Michel Bacos, the Air France pilot who, along with his crew, stayed with Israeli and Jewish hostages during the July 1976 hijacking that diverted the plane to Uganda’s Entebbe Airport, died in the French city of Nice on Tuesday at the age of 95.

Some 260 people were on the flight from Tel Aviv to Paris that made a stop in Athens, where four hijackers—two from the Popular Front for the Liberation of Palestine-External Operations and two Germans  from the leftist terrorist group German Revolutionary Cells—got on board. They demanded that 40 Palestinian and other terrorists behind bars in Israel be released in exchange for those on the plane, which they forced to land in Uganda, where they took the passengers hostage.

“I told my crew that we must stay until the end because that was our tradition, so we cannot accept being freed,” Bacos told the BBC. “All my crew agreed without exception.”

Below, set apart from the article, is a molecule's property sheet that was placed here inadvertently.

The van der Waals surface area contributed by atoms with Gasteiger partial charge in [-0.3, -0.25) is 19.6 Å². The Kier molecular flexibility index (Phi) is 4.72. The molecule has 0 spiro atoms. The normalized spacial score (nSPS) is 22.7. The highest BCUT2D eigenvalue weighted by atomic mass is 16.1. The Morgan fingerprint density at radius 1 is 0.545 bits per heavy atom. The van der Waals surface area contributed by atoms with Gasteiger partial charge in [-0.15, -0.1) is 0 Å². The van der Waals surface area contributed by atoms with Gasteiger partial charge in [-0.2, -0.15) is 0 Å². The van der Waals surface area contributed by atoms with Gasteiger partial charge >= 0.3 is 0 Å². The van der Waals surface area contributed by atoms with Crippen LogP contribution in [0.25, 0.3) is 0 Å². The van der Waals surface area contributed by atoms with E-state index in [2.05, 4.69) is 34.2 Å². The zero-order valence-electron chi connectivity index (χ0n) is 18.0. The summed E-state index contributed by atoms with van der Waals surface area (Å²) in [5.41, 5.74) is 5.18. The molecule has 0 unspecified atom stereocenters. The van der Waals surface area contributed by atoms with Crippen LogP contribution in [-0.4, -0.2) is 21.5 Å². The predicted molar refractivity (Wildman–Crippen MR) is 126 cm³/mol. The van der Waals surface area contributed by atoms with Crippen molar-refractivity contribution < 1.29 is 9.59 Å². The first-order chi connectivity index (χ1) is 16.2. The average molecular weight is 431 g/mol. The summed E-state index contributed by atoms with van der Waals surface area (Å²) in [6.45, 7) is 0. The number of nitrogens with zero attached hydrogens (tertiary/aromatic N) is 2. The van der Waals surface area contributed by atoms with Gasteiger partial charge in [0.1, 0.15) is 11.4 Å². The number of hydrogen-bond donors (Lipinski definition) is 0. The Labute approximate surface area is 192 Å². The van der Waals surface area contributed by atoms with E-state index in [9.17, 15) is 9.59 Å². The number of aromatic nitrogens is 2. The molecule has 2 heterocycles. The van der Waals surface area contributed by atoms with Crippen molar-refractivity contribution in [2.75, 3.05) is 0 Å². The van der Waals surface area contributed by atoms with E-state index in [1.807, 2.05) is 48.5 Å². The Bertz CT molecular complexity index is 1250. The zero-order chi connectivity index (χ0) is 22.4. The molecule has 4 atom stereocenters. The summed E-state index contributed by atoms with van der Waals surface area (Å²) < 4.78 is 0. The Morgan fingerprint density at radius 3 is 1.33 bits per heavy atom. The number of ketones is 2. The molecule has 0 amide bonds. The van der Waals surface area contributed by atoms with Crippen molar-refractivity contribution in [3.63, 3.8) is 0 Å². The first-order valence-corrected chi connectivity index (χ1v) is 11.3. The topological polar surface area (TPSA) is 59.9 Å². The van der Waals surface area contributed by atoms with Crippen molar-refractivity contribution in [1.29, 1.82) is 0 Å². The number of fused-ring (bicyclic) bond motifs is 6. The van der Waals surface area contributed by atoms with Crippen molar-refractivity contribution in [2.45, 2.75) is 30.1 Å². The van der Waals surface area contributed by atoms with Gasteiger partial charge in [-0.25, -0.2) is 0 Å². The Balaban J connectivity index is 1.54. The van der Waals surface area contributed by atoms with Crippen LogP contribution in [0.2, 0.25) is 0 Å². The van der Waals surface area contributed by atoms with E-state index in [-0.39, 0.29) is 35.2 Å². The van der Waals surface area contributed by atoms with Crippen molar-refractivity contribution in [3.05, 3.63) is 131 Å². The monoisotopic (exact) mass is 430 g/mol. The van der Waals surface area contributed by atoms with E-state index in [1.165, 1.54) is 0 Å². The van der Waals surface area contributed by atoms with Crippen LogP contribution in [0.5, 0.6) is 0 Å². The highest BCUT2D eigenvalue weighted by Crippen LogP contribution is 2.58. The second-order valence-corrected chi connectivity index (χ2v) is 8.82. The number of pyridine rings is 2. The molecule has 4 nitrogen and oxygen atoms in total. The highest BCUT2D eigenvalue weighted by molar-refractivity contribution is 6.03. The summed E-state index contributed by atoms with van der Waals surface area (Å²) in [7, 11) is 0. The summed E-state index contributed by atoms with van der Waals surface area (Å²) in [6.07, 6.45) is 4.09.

After six days in captivity, Israeli commandos, led by Israel Defence Forces’s officer Yonatan “Yoni” Netanyahu, who led the elite unit Sayeret Matkal, rescued 102 of the 106 hostages. Netanyahu was the only IDF fatality in what was called “Operation Entebbe” (also “Operation Thunderbolt”).

Multiple feature films have been made of the historic hijacking and ensuing military rescue, both in Hebrew and English, the most recent being the 2018 “Entebbe.”

Netanyahu’s younger brother, Israeli Prime Minister Benjamin Netanyahu, expressed his condolences over Bacos’s passing.

“Michel Bacos, the hero of the Air France aircraft abducted in Entebbe, passed away. He refused to leave his Jewish and Israeli passengers, even though the kidnappers offered him this. He remained with them through all their hardships, until the soldiers under the command of my brother Yoni was released in a daring operation. I bow to his memory and salute Michel’s bravery,” he tweeted.

One of the former Israeli hostages, Benny Davidson, who was 13 years old then, remembered Bacos as “a dear man and a great hero.”